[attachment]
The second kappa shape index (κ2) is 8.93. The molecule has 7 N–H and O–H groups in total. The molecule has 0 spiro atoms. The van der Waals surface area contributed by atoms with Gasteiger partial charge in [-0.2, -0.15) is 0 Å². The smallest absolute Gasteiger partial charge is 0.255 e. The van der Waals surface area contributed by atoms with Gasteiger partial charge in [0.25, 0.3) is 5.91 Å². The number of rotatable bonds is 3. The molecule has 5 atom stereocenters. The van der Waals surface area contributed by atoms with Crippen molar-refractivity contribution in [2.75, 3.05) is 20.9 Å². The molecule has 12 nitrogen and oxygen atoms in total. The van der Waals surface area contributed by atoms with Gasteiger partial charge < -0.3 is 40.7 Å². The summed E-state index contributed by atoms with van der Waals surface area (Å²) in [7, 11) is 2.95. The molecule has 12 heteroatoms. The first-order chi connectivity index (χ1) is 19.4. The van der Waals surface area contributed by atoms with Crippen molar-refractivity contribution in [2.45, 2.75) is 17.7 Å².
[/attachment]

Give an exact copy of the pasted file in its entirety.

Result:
The second kappa shape index (κ2) is 8.93. The molecule has 7 N–H and O–H groups in total. The molecule has 0 spiro atoms. The van der Waals surface area contributed by atoms with Gasteiger partial charge in [-0.2, -0.15) is 0 Å². The smallest absolute Gasteiger partial charge is 0.255 e. The van der Waals surface area contributed by atoms with Gasteiger partial charge in [0.25, 0.3) is 5.91 Å². The number of rotatable bonds is 3. The molecule has 5 atom stereocenters. The van der Waals surface area contributed by atoms with Crippen molar-refractivity contribution in [2.75, 3.05) is 20.9 Å². The molecule has 12 nitrogen and oxygen atoms in total. The van der Waals surface area contributed by atoms with Gasteiger partial charge < -0.3 is 40.7 Å². The summed E-state index contributed by atoms with van der Waals surface area (Å²) in [7, 11) is 2.95. The molecule has 12 heteroatoms. The first-order chi connectivity index (χ1) is 19.4. The van der Waals surface area contributed by atoms with Crippen molar-refractivity contribution in [2.45, 2.75) is 17.7 Å².